Free
Poster Session
Issue Date: July 2015
Published Online: July 01, 2015
Updated: April 30, 2020
The Underutilization of Cancer Rehabilitation for Older Adults
Author Affiliations
  • University of North Carolina at Chapel Hill
Article Information
Geriatrics/Productive Aging / Health Services Research and Education
Poster Session   |   July 01, 2015
The Underutilization of Cancer Rehabilitation for Older Adults
American Journal of Occupational Therapy, July 2015, Vol. 69, 6911510140. https://doi.org/10.5014/ajot.2015.69S1-PO4104
American Journal of Occupational Therapy, July 2015, Vol. 69, 6911510140. https://doi.org/10.5014/ajot.2015.69S1-PO4104
Abstract

Date Presented 4/17/2015

Older adults are at risk of functional decline after a diagnosis of cancer, yet little is known about the association of those deficits and the subsequent use of cancer rehabilitation. This study provides the needed evidence to move toward the increased use of our services for this population.

SIGNIFICANCE: Older adults are at risk of suffering adverse consequences of cancer and its associated treatments. Occupational and physical therapy services seek to reduce morbidity and mortality and to improve the quality of life of individuals; however, little is known about the needs of this population and their subsequent use of cancer rehabilitation.
INNOVATION: Typically, research has examined either the use of occupational/physical therapy in general or the retrospective and perceived need for services in survey form. This study was able to examine the actual need for therapy and the use of such services by linking a large registry with information from a geriatric assessment that includes variables of functional status, falls, balance, social limitations, and cognition of older adults with cancer with billing claims data for analysis of appropriate utilization.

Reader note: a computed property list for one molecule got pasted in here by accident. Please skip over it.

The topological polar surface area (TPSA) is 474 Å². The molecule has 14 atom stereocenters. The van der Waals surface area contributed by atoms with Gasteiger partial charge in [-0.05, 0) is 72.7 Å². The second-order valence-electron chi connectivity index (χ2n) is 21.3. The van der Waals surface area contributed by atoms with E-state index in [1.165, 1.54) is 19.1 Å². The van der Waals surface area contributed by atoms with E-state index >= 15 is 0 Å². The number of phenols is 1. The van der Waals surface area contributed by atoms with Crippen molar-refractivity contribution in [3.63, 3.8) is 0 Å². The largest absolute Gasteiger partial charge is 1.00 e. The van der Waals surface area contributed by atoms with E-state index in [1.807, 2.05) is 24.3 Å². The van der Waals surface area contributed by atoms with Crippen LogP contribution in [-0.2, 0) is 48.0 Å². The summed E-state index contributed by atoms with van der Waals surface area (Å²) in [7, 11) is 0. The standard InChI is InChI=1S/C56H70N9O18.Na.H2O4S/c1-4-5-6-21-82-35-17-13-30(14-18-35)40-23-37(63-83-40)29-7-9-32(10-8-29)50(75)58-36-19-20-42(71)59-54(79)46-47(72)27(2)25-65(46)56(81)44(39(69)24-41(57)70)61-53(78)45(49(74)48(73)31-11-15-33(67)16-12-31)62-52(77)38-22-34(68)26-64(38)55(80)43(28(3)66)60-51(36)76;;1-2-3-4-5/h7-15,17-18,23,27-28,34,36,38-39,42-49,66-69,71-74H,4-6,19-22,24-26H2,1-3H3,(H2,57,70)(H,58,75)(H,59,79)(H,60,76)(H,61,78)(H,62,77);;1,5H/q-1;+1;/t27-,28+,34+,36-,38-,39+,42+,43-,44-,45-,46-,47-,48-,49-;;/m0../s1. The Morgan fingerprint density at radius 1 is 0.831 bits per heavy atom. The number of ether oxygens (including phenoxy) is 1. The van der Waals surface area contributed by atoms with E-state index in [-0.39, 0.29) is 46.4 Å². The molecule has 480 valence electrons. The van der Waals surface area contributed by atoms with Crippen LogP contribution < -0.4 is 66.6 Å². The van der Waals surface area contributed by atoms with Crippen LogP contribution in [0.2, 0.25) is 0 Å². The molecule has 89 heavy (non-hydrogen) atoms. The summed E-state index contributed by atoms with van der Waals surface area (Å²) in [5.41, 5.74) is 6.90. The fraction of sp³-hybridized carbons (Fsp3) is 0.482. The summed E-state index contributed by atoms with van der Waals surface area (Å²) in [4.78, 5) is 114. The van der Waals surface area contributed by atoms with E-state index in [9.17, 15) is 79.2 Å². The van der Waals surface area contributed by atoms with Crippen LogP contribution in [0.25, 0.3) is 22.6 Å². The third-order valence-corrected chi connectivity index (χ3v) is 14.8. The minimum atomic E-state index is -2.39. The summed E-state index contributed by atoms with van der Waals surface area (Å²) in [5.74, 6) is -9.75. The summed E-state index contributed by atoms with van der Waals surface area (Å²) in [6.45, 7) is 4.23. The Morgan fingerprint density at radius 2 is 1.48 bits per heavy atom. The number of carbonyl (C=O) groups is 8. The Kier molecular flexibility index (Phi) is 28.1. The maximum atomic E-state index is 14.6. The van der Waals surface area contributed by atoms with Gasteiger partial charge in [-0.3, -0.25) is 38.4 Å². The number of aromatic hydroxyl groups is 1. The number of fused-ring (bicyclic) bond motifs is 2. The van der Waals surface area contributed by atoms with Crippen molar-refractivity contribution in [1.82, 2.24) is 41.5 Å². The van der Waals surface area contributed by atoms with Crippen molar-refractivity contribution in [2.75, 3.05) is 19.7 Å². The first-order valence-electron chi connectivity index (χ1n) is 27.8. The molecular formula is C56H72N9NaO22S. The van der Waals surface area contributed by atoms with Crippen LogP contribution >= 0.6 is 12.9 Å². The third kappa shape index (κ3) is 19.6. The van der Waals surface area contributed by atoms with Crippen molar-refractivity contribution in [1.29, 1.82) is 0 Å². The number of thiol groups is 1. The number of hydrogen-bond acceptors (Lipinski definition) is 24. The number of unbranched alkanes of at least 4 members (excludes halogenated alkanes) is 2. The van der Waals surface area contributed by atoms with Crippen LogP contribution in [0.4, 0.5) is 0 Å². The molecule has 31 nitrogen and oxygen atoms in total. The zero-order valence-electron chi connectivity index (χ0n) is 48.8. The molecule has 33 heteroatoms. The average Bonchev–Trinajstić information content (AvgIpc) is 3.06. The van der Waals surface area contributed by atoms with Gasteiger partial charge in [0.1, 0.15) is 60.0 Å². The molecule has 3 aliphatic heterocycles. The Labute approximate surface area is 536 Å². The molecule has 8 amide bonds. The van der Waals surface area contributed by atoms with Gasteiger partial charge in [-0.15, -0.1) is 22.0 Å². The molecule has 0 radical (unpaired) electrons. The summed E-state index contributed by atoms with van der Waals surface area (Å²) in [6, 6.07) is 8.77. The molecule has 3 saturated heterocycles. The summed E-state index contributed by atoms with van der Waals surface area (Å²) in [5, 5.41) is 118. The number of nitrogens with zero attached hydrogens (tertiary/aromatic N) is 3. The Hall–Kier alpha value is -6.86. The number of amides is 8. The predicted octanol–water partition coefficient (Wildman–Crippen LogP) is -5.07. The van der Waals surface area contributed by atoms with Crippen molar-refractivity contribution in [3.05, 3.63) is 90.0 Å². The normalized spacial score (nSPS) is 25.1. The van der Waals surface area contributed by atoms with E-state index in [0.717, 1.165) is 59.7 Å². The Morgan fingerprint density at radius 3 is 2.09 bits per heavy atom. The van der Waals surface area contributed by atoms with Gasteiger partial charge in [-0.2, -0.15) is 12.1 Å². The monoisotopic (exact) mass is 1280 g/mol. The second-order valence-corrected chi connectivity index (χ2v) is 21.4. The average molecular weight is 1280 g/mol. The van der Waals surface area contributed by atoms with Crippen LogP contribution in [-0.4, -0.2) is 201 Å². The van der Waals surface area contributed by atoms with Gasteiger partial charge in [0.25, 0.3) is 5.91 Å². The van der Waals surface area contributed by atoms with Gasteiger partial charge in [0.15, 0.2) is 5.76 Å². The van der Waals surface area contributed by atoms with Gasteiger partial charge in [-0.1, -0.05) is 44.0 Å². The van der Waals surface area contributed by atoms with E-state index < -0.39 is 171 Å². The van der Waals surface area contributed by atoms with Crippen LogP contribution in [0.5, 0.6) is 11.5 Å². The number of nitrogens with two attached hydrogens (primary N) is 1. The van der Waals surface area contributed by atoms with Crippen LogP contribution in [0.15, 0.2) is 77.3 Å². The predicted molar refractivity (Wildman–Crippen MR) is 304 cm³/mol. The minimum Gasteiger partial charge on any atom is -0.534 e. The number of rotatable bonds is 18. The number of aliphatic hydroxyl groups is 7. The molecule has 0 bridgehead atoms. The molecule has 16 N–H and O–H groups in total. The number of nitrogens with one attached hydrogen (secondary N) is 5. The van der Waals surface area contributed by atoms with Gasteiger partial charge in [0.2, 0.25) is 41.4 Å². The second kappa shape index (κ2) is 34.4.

METHOD: This study is a retrospective, secondary data analysis of linked cross-sectional data. Older adults (65+ yr) with a diagnosis of cancer were recruited within an outpatient oncology appointment. The aims of this study include the following: (1) to describe the functional deficits of a sample of older adults with cancer as defined by a geriatric assessment, (2) to examine the associations of functional deficit in this population, and (3) to examine the appropriate use of cancer rehabilitation services after noted functional deficit. Adults completed a geriatric assessment for the registry, and their clinicians were blind to results. Variables included cancer type and status, functional status (defined by physical health, instrumental activities of daily living [IADL], cognition, falls, timed up and go [TUG], and social limitations), social support, demographics, and billing codes for occupational and physical therapy. Logistic regression was used to model associations of functional status. Descriptive statistics were used to describe therapy use.
RESULTS: A total of 529 patients with cancer (median age = 71 yr) participated. Of the participants, 78% were female, 87% were Caucasian, 57% were married, 53% had completed postsecondary education, and 63% had breast cancer. In a multivariable model, the odds of having any deficits increased with age (5-yr odds ratio [OR] = 1.31, 95% confidence interval [CI] [1.10, 1.57]), were higher for those with a high school diploma versus those with advanced degrees (OR = 1.66, 95% CI [1.00, 2.77]), and were higher for patients with comorbidities (OR = 1.15, 95% CI [1.10, 1.21]). Of patients with functional deficits, 1% to 6% (20/341) received cancer rehabilitation between 3 and 12 mo of noted deficit.